He started with an extensive genealogy of the Watt family, relating the branch which came to Dublin to that of James Watt, improver of the Newcomen steam engine. It was James Watt who patented a new process, bypassing the crankshaft, to turn the piston movement into rotary motion, enabling the dissemination of his modified steam engine which made an enormous contribution to the the powering of the industrial revolution. Well George was a sort of a cousin a few times removed.

The firm prospered up to 1979 when it underwent a significant expansion, but a mere two years later it went bust.

Frank worked a monster lathe on the premises and was also sent all over the country to fix and install machinery. He had some hilarious stories of his times with the firm and I hope he writes them up somewhere.

James Robinson

James Robinson then took us off on another tack entirely. He has been following up his own family history for decades and has written a book on it - 300 years of Robinsons. But he has also written a monograph a year on some related aspects or background.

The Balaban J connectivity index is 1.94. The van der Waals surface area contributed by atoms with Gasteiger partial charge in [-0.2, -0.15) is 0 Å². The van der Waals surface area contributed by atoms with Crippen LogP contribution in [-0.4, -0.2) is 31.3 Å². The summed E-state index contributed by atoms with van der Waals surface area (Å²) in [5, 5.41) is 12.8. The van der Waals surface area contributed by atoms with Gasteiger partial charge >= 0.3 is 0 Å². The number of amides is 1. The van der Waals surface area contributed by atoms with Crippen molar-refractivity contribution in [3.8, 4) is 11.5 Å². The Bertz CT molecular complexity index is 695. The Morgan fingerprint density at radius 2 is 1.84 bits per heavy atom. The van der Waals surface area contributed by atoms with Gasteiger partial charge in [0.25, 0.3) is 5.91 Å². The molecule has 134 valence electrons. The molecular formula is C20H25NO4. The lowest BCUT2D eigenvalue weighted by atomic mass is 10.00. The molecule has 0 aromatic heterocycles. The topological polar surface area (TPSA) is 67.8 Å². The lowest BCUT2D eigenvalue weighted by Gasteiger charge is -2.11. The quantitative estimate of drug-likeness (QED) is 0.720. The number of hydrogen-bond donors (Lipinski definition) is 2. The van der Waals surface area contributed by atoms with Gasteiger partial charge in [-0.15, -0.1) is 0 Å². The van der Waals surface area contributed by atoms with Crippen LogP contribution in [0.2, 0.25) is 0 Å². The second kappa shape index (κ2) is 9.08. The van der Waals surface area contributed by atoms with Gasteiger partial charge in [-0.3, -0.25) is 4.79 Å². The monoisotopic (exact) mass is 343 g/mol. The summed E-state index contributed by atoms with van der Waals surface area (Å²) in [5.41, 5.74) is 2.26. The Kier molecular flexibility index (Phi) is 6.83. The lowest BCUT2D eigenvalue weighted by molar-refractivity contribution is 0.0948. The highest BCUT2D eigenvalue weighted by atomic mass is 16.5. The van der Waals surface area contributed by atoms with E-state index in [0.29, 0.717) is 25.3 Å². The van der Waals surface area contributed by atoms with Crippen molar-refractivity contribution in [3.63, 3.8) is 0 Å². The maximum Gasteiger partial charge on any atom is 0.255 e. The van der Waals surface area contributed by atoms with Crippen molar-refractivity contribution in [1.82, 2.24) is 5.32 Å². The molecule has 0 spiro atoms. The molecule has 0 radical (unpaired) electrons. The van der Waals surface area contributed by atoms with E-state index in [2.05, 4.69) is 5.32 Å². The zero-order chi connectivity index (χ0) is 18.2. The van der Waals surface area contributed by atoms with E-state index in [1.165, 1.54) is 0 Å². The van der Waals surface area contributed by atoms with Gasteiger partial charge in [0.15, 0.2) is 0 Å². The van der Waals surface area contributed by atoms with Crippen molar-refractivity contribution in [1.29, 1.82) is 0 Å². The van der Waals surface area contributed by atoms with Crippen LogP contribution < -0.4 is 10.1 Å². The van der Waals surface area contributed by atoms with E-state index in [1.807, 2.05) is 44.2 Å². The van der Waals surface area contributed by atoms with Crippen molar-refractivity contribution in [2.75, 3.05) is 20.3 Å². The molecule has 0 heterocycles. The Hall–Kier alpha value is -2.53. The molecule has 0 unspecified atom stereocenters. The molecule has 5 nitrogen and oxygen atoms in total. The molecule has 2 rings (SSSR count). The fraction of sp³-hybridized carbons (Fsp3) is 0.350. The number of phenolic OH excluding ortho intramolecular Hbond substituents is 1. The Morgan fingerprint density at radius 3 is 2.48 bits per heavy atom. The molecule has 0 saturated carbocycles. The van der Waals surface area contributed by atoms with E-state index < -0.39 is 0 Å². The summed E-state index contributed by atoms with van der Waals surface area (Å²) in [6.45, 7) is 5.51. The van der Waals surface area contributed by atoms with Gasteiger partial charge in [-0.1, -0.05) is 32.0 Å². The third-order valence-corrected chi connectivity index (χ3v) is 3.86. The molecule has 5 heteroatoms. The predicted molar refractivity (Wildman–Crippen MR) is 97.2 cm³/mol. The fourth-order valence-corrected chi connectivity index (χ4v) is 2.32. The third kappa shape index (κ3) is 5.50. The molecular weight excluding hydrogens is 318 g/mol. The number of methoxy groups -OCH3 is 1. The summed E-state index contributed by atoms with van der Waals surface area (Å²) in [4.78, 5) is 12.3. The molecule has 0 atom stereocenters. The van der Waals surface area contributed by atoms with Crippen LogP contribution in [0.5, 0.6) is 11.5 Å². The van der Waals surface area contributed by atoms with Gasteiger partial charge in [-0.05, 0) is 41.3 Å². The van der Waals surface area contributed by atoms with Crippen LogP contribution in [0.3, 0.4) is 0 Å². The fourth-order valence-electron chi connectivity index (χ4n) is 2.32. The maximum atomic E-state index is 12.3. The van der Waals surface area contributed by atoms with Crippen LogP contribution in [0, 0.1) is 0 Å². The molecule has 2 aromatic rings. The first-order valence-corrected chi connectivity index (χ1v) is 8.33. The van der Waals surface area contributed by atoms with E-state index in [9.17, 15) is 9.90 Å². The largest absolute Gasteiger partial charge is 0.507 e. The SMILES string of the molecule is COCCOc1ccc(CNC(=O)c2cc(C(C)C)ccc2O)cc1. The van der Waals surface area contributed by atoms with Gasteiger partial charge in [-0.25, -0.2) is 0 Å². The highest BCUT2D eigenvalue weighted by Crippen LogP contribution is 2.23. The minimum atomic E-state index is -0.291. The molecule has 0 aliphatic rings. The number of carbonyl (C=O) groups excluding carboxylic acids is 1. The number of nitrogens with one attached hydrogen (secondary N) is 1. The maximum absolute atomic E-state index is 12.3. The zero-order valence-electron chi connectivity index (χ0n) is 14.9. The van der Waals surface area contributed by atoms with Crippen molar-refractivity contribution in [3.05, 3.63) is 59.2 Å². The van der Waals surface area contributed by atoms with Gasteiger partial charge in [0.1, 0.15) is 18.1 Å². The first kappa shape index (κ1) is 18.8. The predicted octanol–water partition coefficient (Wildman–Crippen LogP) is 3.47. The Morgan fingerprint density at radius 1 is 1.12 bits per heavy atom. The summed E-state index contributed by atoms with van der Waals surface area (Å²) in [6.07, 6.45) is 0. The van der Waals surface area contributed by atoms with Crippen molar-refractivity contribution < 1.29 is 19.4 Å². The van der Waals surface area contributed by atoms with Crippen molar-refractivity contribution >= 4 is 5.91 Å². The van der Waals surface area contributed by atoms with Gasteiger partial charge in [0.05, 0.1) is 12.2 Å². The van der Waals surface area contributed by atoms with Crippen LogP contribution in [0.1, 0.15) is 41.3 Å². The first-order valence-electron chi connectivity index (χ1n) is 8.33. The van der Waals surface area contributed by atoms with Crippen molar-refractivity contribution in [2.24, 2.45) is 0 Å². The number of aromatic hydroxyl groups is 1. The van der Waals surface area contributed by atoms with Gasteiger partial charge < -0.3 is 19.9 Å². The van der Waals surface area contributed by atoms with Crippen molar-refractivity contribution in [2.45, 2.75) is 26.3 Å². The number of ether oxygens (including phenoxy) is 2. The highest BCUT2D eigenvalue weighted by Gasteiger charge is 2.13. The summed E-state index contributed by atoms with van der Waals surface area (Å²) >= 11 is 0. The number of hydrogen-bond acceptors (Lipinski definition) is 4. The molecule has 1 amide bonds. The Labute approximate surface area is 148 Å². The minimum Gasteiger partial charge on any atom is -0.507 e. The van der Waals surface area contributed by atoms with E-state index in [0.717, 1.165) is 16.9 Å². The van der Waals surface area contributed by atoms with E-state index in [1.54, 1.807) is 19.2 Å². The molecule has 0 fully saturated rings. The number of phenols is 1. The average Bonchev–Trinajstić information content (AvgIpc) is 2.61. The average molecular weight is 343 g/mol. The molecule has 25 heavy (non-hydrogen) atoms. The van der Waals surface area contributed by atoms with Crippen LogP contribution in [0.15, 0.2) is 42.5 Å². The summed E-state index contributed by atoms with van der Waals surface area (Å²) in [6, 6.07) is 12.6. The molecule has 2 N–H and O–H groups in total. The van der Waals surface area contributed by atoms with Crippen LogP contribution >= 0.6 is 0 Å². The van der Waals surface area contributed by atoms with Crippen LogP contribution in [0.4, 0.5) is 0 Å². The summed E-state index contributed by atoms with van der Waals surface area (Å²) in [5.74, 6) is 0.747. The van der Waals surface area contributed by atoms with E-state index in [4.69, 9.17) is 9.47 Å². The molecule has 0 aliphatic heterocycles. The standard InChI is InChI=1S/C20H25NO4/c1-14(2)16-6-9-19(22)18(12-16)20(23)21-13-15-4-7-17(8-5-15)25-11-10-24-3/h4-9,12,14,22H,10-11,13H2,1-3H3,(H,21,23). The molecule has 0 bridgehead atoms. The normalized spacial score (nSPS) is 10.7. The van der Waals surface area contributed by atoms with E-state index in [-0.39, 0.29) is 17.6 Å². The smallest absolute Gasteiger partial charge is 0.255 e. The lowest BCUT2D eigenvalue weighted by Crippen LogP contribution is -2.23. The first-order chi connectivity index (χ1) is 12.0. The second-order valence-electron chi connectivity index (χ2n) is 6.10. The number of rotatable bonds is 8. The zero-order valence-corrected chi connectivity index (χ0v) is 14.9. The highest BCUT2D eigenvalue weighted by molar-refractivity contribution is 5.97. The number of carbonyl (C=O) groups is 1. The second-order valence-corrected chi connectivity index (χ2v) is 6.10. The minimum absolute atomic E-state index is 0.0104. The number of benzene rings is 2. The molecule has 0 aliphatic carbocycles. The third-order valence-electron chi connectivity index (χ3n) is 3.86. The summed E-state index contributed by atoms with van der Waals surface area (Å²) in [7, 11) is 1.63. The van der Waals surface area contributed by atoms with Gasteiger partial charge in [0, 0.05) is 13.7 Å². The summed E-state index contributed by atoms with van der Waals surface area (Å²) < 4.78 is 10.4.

He got an MPhil from Bolton St. DIT for a thesis based on much of the material in his book and all this stuff is on his nicely laid out website.

Lynn Brady

Lynn Brady is the resident genealogist in Glasnevin cemetery and she took us on an extensive tour on how to chase up your relatives there. She took us through developments in the cemetery's record keeping and showed us the limits of what's available and how best to access it.

Given current events, there was a lot of interest in the Angels Plot and she clarified that it was not confined to full term or premature babies but also accepted miscarriages later than 24 weeks.

John Gibney

John Gibney is Glasnevin Trust Assistant Professor in Public History and Cultural Heritage. He took us through some of the history of the cemetery and also illustrated recent efforts to restore the original garden cemetery concept where much of the area had become unruly and overgrown.